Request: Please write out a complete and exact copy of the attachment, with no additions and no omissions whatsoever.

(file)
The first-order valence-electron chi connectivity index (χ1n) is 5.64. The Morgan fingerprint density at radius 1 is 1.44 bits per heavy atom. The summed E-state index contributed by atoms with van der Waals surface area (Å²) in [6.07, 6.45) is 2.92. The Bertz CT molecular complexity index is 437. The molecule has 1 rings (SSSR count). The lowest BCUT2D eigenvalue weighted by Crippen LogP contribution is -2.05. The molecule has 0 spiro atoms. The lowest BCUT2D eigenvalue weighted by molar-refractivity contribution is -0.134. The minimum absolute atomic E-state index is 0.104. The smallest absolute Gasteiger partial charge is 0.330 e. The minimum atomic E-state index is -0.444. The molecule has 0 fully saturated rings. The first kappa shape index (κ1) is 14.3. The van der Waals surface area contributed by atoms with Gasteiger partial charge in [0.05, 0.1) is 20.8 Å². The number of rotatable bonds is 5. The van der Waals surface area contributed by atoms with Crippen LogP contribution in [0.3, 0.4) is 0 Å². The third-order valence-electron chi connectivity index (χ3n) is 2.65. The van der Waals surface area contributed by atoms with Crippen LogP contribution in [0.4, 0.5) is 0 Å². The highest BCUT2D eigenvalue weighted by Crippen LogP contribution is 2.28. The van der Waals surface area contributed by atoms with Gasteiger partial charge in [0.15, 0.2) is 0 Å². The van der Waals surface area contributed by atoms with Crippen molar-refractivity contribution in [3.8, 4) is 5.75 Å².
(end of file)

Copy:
The first-order valence-electron chi connectivity index (χ1n) is 5.64. The Morgan fingerprint density at radius 1 is 1.44 bits per heavy atom. The summed E-state index contributed by atoms with van der Waals surface area (Å²) in [6.07, 6.45) is 2.92. The Bertz CT molecular complexity index is 437. The molecule has 1 rings (SSSR count). The lowest BCUT2D eigenvalue weighted by Crippen LogP contribution is -2.05. The molecule has 0 spiro atoms. The lowest BCUT2D eigenvalue weighted by molar-refractivity contribution is -0.134. The minimum absolute atomic E-state index is 0.104. The smallest absolute Gasteiger partial charge is 0.330 e. The minimum atomic E-state index is -0.444. The molecule has 0 fully saturated rings. The first kappa shape index (κ1) is 14.3. The van der Waals surface area contributed by atoms with Gasteiger partial charge in [0.05, 0.1) is 20.8 Å². The number of rotatable bonds is 5. The van der Waals surface area contributed by atoms with Crippen LogP contribution in [0.3, 0.4) is 0 Å². The third-order valence-electron chi connectivity index (χ3n) is 2.65. The van der Waals surface area contributed by atoms with Crippen LogP contribution in [0.4, 0.5) is 0 Å². The highest BCUT2D eigenvalue weighted by Crippen LogP contribution is 2.28. The van der Waals surface area contributed by atoms with Gasteiger partial charge in [0.15, 0.2) is 0 Å². The van der Waals surface area contributed by atoms with Crippen molar-refractivity contribution in [3.8, 4) is 5.75 Å².